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Studies to assess surgery for T2DM patients with BMI>26

New study is open to patients with a BMI>26
Study to determine the endocrine effects specific to gastric bypass surgery beyond those associated with non-surgical weight loss
Pilot study to assess patients undergoing ileal transposition with sleeve gastrectomy

A recently announced clinical trial will assess whether surgery can control type 2 diabetes as well or even better than the best medical treatment available. It is believed that this is the first study of its kind open to patients who are overweight or mildly obese.


United States guidelines currently state that bariatric surgery is only indicated for the treatment of severe or morbid obesity, defined as having a body mass index (BMI) of 35 or greater. This new study is open to patients with a BMI as low as 26. Patients with a BMI <26 and >35 will not be considered for enrollment in the trial.


Previous research has shown that in severely obese patients (BMI >35) gastric bypass surgery is a safe and effective way to treat type 2 diabetes. It has been shown to improve blood glucose levels, reduce or even eliminate the need for medication, and lower the risk for diabetes-related death.


Francesco Rubino

"There is preliminary evidence suggesting that that these results are attainable even in overweight or mildly-obese patients," says Dr Francesco Rubino, Chief of the Gastrointestinal Metabolic Surgery Program at NewYork-Presbyterian Hospital/Weill Cornell Medical Center and Associate Professor of Surgery at Weill Cornell Medical College.


In support of this belief, recommendations from the American Diabetes Association's January 2009 issue of Standards of Care: Diabetes Care, and from the Diabetes Surgery Summit Consensus Conference, published in the March 2010 issue of Annals of Surgery, suggest that randomised clinical trials for the study of surgery in patients with BMI below 35 are priority for diabetes research.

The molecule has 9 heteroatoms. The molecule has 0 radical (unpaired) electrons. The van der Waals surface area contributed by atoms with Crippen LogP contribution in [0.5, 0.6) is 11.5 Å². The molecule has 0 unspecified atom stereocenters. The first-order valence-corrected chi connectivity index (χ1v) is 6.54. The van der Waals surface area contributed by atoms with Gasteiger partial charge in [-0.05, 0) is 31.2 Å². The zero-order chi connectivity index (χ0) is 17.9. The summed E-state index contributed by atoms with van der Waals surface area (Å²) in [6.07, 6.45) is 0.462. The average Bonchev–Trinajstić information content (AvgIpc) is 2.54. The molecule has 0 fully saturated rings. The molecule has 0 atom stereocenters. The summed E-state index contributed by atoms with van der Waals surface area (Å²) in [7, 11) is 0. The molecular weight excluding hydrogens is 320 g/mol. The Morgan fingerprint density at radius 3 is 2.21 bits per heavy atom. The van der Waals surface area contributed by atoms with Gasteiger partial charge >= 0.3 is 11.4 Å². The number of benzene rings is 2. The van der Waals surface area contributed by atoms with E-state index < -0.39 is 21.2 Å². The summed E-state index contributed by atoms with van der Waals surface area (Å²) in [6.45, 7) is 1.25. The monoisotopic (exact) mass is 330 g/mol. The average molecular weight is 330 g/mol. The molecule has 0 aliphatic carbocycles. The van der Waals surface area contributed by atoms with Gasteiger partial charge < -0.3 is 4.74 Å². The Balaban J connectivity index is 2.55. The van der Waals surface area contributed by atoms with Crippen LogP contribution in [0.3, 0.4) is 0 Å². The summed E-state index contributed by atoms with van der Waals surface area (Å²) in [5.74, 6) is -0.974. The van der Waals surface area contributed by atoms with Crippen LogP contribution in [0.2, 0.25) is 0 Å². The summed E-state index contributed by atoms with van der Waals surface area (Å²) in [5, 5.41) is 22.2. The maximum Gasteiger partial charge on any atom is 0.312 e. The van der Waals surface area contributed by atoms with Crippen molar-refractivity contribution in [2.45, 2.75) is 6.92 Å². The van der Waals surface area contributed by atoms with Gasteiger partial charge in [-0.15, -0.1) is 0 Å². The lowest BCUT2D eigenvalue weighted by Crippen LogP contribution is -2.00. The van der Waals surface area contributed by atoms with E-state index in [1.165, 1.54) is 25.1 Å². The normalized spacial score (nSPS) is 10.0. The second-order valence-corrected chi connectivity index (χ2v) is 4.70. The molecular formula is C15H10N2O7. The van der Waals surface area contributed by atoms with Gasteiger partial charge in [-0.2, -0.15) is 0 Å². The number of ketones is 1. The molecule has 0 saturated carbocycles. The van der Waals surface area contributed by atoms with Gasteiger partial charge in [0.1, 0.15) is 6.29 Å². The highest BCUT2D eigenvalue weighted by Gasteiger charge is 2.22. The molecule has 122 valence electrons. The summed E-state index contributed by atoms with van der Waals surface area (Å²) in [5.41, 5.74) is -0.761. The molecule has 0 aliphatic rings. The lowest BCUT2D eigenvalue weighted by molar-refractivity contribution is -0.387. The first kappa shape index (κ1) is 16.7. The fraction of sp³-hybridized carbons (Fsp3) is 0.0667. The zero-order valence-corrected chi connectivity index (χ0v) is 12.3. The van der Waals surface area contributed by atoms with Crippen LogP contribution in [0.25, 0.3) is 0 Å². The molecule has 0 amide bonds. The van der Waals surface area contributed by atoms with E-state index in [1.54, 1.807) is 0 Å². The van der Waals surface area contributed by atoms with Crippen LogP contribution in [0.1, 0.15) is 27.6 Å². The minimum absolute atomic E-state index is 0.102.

"Having a potentially effective surgical option against diabetes does not mean that surgery is the best choice for every diabetic patient," added Rubino. "We need rigorous, comparative clinical trials, like this one, in order to better understand when to prioritize surgery and when to recommend traditional medical treatment."


Clinical study

The new study is enrolling 50 patients with type 2 diabetes who will be randomized to receive Roux-en-Y gastric bypass, or traditional medical therapy and intensive lifestyle modification. All patients will be counselled in lifestyle modification techniques like diet and exercise.


Rubino said that he expects there will be medical advantages for patients in both arms of the trial since those assigned to the medical arm will receive the most rigorous medical diabetes therapy available. A multi-disciplinary team of diabetes and nutrition experts will take care of patients using the most current approved drugs for diabetes as well as an intensive approach to lifestyle changes. Patients in the medical arm will also be offered the chance to switch study arms and have surgery free of charge after the study is complete, or earlier should their diabetes remain poorly controlled after medical and lifestyle therapy.


"Understanding how gastric bypass surgery functions may help us learn how diabetes works" Francesco Rubino

Rubino and his co-investigators believe their study may also help identify better criteria than BMI for selection of surgical candidates. "Using strictly BMI-based criteria may be practical, but it is medically inappropriate because, on its own. BMI does not accurately define the severity of diabetes or identify patients who are best suited to benefit from a surgical approach. New criteria would not only help patients and clinicians, but also payers."


Because insurers use BMI-based criteria, bariatric surgery is currently not covered for patients with a BMI less than 35, regardless of the severity of their disease. Consequently, the study at NewYork-Presbyterian/Weill Cornell is supported by a research grant from the healthcare device and supply company Covidien covering the cost of surgery for patients enrolled in the study.


Previous research by Rubino studied how bariatric surgery alleviates diabetes, showing that the effect on diabetes is not entirely explained by a person's weight loss. The gastrointestinal tract serves as an endocrine organ and a key player in the regulation of insulin secretion, body weight and appetite, which is why altering the GI tract has such profound metabolic effects.